Genre: Platformer Developer: Core Design Publisher: Sony Imagesoft Players: 1 Released: 1993
On the Genesis, you couldn’t turn the corner without running into a platform game starring some goofy character. With the Sega CD, full motion video games seemed to flood the market, but here we have an updated platformer on our beloved CD console. Chuck Rock leaps onto the Sega CD with a rocking good soundtrack, and some pretty colorful graphics. And while it won’t change the way you play video games, it provides a decent hour of platforming fun. It’s time to get prehistoric!
Chuck is a laid back cave man. He was watching the rock games on TV, when his wife was kidnapped by the cunning Gary Gritter (a play on Gary Glitter?). Chuck rushes to throw some leaves on and track them down. It’s your cliched “save the princess” plot line, just set in the stone age. Chuck himself is an everyman of sorts – he watches TV, enjoys life at home with his wife, and has a beer belly. He seems like an unlikely hero, but he’ll have to get through twenty-eight colorful levels of platforming action to get back his wife!
Instead of jumping on enemies, Chuck has two different attacks. With the B button, he can bounce his big beer belly at enemies, and when he jumps with the C button and attacks in the air, he can kick at enemies. The problem with both of these attacks, is that they are very short range and awkward. It does take a while to get used to the timing of when to attack, because enemies need to get very close to Chuck for them to connect. Fortunately, Chuck can also pick up boulders and throw that at enemies. It take a little bit of time to perfect the art of attacking, but after a few levels it becomes much easier.
The game itself is mildly difficult. You mainly move Chuck through the levels, bopping bad guys and picking up items for points. The best items are the hearts which increase Chuck’s health. There are no power ups or weapons for Chuck, but the boulders he finds are very important. In many cases, he must stack boulders on top of one another to reach the next part of the level. There are some puzzle elements throughout the game, but overall, it’s not hard to figure out.
There are five main levels in this game, each with a varying amount of stages. The first level, the jungle, has the most stages with eight total. Most of the rest of the levels have four or five. Things start off pretty easy, but once you get to the cave and the water levels, the difficulty gets higher. Enemies become stronger and have trickier attack patterns, and the levels get longer. What’s great is that there are tons of different bad guys and bonus items for points in every level. Then there are the big boss fights! Chuck must battle some huge animals to get to the next level, and thankfully there is a password feature to start you off at the next location.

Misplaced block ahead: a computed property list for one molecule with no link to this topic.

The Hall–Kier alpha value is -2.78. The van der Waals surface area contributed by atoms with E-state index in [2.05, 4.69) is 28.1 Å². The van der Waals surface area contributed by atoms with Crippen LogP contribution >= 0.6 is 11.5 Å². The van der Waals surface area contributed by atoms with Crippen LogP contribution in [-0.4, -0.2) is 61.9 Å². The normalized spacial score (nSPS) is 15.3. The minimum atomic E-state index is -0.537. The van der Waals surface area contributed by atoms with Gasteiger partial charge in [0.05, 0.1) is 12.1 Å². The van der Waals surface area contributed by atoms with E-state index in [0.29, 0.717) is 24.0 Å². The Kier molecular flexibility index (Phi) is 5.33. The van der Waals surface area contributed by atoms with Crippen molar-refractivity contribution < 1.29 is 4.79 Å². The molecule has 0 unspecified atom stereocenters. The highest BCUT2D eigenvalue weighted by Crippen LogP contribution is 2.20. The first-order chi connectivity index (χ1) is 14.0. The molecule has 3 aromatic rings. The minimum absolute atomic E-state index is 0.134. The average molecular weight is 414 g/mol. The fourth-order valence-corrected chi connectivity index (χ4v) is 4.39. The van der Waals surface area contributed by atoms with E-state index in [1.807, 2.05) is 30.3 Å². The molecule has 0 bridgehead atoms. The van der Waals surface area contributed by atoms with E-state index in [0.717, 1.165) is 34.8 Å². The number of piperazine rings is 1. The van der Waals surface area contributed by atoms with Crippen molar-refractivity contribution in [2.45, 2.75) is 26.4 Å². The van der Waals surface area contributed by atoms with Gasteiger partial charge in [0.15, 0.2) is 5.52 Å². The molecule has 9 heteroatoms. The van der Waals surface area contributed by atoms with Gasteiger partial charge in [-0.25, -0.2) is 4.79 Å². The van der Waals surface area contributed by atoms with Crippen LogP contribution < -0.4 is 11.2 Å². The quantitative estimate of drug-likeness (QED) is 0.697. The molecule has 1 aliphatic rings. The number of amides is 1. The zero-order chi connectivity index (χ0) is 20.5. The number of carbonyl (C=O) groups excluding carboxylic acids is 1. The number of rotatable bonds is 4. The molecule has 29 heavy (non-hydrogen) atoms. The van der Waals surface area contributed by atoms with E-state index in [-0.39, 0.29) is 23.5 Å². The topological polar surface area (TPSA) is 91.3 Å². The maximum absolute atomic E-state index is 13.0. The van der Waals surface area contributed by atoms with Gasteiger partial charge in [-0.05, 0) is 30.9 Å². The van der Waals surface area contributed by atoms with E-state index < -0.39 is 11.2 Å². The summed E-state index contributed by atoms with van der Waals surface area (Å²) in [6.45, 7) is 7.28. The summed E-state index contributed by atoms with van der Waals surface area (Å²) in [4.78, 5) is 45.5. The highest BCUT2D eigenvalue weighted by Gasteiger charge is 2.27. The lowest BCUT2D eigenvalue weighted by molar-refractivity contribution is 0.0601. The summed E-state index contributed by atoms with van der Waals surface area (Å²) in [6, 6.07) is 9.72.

I found Chuck Rock to be a visually pleasing game. The opening intro has a very strange art style (but then again, so does the box art), but the actual in-game sprites look quite nice. The water and ice levels look great, and the enemies are very colorful. After playing a bunch of grainy FMV titles on the Sega CD, this is a welcome change of pace.
Chuck Rock CD also has a rocking soundtrack, and I enjoyed the background tunes and sound effects. The music is very good, but it’s limited. For example, the first level has the same music in all eight of the jungle stages, so it does get a little old after a while, but at least the tunes are nice enough, so it’s not too much of a problem. The narrator of the opening intro is another high point, in how cheesy he sounds.
The whole game can be beaten in under an hour, and with no way to change the difficulty setting, this hurts things by not allowing players to alter it. The password feature allows players to return to their favorite stages, but it’s just a shame that the game is a bit on the short side. At least once Chuck loses all of his lives, he does have the ability of continuing once. Also of note, is that the ending is merely one still picture with some text displayed over it, telling you to look out for the sequel coming soon.
I really wasn’t expecting much from Chuck Rock CD, but its colorful graphics and decent music helped get over some of the strange gameplay in this fairly short platformer. Sadly, it seems that 2D platformers have nearly become just as extinct as the dinosaurs in this game (except on handheld consoles it seems), so it holds up as a refreshing change of pace. Chuck Rock CD delivers nostalgic hop and bop fun, in a bright carefree world. The strange method of attacking and the short play time hurts the game, but as it stands, Chuck Rock CD is a somewhat rocking trip back in time, even if it only lasts for a short while.